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Under the Hood - Domain Names

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Sarah Lee Parker

Domain names are the streets of the internet, and are a lot more flexible than people imagine. Today we're going under the hood to look at domain names.

A domain name is a shortcut for a whole bunch of information, and most of the time it will point a web browser at the server where your website is hosted. Depending on the commands you use, or how you get there, you will get a different response from the server, it might be your website, but a domain name contains information about your emails as well. For the purposes of this blog post though, we're just going to take a look at how it gets to your website.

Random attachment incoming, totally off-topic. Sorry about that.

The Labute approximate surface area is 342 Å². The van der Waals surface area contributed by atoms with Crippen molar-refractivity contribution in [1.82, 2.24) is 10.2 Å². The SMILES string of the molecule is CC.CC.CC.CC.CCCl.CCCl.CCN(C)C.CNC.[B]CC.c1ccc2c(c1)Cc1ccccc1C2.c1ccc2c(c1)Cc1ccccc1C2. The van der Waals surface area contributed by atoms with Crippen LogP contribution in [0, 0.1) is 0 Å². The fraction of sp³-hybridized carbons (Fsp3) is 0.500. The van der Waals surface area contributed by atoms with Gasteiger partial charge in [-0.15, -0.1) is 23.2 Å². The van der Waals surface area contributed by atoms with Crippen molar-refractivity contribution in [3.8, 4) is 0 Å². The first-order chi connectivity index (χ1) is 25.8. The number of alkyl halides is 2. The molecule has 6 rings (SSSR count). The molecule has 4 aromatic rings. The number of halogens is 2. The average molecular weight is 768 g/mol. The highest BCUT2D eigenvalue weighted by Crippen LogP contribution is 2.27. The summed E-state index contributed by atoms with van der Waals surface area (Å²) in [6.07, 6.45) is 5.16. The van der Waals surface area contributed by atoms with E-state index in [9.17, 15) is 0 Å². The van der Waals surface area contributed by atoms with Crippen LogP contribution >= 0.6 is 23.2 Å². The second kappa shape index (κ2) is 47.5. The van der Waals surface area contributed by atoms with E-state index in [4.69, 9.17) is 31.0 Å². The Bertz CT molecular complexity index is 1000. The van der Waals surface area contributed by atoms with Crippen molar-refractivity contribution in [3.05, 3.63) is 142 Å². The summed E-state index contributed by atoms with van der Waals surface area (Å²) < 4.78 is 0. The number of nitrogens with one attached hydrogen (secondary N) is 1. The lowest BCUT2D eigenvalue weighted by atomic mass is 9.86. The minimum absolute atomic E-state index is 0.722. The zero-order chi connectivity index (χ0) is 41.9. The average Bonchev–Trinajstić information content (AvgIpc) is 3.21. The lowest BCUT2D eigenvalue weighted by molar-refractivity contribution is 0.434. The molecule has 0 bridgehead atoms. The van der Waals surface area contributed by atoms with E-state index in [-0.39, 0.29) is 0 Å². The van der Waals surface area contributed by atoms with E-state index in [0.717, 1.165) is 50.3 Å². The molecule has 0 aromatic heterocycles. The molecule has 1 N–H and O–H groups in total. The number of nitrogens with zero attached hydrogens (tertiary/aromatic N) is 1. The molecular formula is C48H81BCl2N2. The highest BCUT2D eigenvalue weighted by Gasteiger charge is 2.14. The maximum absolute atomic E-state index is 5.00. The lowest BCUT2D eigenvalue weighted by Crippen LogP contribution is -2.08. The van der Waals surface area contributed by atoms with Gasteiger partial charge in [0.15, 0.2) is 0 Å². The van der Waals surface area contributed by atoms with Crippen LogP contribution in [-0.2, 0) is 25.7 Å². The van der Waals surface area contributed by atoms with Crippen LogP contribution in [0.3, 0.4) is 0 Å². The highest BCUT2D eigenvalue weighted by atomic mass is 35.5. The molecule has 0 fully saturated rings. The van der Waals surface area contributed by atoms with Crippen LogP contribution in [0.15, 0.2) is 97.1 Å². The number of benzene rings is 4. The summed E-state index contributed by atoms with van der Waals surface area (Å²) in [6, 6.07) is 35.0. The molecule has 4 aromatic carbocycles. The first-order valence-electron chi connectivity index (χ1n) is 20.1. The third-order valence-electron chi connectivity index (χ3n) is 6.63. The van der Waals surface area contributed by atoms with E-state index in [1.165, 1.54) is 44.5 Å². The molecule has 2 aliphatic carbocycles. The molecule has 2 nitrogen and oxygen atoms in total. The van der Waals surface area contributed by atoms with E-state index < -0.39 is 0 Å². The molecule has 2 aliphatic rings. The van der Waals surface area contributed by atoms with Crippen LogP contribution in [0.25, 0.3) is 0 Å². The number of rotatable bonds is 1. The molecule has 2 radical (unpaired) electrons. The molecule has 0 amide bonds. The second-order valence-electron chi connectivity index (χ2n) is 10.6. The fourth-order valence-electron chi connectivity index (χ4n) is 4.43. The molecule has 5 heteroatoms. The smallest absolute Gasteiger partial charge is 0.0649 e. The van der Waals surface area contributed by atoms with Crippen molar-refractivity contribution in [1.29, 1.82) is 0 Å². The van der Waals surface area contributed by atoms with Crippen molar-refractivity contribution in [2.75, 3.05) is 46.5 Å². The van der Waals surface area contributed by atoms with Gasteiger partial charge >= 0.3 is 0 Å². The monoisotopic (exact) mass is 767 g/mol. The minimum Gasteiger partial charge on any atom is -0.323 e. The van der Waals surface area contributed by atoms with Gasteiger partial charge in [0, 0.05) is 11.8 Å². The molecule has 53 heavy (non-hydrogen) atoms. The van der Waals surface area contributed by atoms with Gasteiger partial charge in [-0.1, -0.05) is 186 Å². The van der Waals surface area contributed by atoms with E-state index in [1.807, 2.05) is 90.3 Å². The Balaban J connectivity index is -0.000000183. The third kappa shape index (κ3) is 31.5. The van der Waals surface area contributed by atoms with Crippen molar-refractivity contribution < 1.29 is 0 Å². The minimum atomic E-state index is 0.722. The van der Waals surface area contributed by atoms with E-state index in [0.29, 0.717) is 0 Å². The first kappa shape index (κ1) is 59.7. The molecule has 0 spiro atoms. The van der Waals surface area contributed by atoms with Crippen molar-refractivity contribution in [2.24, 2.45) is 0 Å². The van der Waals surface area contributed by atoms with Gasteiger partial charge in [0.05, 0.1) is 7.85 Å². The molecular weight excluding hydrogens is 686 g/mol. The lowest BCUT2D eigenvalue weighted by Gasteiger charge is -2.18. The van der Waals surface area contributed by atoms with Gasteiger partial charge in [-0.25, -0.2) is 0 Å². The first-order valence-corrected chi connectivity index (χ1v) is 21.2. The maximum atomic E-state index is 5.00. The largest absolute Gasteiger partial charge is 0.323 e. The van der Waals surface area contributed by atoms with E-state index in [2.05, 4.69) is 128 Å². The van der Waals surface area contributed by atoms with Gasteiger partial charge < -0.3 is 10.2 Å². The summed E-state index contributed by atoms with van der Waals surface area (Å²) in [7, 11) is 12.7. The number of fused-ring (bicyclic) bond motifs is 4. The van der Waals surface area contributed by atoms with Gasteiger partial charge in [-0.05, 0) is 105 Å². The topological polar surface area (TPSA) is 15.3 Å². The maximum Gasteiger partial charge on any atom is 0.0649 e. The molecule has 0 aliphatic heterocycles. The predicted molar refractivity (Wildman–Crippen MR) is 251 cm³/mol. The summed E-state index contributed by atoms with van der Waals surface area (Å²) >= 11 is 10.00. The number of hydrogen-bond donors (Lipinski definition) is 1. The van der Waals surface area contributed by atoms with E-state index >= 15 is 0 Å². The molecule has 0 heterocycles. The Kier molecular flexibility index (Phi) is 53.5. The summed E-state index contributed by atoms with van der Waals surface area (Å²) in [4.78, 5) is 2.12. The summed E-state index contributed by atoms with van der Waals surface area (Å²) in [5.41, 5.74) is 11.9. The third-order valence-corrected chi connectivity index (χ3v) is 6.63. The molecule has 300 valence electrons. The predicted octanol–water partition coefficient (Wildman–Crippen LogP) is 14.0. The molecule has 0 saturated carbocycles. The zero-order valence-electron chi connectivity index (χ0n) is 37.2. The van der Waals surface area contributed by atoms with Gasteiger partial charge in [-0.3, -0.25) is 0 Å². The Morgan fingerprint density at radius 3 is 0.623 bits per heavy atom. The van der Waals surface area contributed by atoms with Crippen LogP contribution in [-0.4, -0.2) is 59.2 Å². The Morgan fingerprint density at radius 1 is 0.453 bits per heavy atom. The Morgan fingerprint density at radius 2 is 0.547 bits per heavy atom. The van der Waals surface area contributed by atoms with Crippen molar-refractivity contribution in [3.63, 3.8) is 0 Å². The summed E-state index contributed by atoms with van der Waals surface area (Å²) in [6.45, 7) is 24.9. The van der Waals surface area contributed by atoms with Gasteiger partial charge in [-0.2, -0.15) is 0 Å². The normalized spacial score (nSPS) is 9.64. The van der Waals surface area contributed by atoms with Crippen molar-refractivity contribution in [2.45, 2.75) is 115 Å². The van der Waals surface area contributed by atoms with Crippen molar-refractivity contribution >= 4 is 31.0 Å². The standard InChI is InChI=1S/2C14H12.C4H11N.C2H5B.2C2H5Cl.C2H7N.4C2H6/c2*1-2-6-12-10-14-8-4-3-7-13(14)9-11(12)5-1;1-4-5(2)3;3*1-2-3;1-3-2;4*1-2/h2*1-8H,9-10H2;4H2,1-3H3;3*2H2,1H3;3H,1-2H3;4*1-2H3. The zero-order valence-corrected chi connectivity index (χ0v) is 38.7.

Image is of a laptop opened slightly, blue light glowing across the keyboard and touchpad.

Website:

www.mywebsitedomain.com or mywebsitedomain.com

Email:

me@mywebsitedomain.com

There are many things a server connected to the internet can do, and the domain is the starting place for most people.

Two monitors next to each with black screens and lines of coloured text

How Domains Work

From clicking on a link

If you want to visit a webpage, you will click on a link, or type in the address into a browser window. This is called the **URL (**Uniform Resource Locator). Your computer then changes the address into a series of numbers (called the IP Address, eg. 192.165.112.1231), and checks to see if your browser already has any information on that domain in the browser's cache (the saved files from webpages you've previously looked at). If there is nothing, the browser also checks your own operating system.